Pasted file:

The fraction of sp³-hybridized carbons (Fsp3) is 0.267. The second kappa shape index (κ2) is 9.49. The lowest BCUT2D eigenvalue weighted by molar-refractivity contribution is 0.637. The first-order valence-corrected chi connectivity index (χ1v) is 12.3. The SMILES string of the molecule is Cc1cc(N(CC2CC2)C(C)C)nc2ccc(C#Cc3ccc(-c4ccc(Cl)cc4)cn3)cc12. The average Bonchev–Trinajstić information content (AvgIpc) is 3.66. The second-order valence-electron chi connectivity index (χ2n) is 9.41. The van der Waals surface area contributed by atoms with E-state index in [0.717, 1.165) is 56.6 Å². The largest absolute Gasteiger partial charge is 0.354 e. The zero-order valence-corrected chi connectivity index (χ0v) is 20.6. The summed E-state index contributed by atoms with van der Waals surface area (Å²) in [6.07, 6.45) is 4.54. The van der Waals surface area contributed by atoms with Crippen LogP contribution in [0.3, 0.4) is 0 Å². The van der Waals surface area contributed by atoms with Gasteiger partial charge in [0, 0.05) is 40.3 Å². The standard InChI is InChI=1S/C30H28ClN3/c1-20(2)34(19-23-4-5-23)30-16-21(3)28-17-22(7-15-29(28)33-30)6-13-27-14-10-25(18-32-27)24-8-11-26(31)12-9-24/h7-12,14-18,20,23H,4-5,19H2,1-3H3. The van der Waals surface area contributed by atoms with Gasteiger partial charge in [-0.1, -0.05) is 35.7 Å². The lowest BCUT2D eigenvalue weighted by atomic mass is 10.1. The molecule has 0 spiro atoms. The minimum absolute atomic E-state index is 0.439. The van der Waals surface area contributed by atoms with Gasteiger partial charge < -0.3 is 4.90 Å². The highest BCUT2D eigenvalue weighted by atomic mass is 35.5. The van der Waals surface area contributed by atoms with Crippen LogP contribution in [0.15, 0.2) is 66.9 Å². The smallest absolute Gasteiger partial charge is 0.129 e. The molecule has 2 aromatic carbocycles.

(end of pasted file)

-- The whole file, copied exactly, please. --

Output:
The fraction of sp³-hybridized carbons (Fsp3) is 0.267. The second kappa shape index (κ2) is 9.49. The lowest BCUT2D eigenvalue weighted by molar-refractivity contribution is 0.637. The first-order valence-corrected chi connectivity index (χ1v) is 12.3. The SMILES string of the molecule is Cc1cc(N(CC2CC2)C(C)C)nc2ccc(C#Cc3ccc(-c4ccc(Cl)cc4)cn3)cc12. The average Bonchev–Trinajstić information content (AvgIpc) is 3.66. The second-order valence-electron chi connectivity index (χ2n) is 9.41. The van der Waals surface area contributed by atoms with E-state index in [0.717, 1.165) is 56.6 Å². The largest absolute Gasteiger partial charge is 0.354 e. The zero-order valence-corrected chi connectivity index (χ0v) is 20.6. The summed E-state index contributed by atoms with van der Waals surface area (Å²) in [6.07, 6.45) is 4.54. The van der Waals surface area contributed by atoms with Crippen LogP contribution in [0.3, 0.4) is 0 Å². The van der Waals surface area contributed by atoms with Gasteiger partial charge in [0, 0.05) is 40.3 Å². The standard InChI is InChI=1S/C30H28ClN3/c1-20(2)34(19-23-4-5-23)30-16-21(3)28-17-22(7-15-29(28)33-30)6-13-27-14-10-25(18-32-27)24-8-11-26(31)12-9-24/h7-12,14-18,20,23H,4-5,19H2,1-3H3. The van der Waals surface area contributed by atoms with Gasteiger partial charge in [-0.1, -0.05) is 35.7 Å². The lowest BCUT2D eigenvalue weighted by atomic mass is 10.1. The molecule has 0 spiro atoms. The minimum absolute atomic E-state index is 0.439. The van der Waals surface area contributed by atoms with Gasteiger partial charge < -0.3 is 4.90 Å². The highest BCUT2D eigenvalue weighted by atomic mass is 35.5. The van der Waals surface area contributed by atoms with Crippen LogP contribution in [0.15, 0.2) is 66.9 Å². The smallest absolute Gasteiger partial charge is 0.129 e. The molecule has 2 aromatic carbocycles.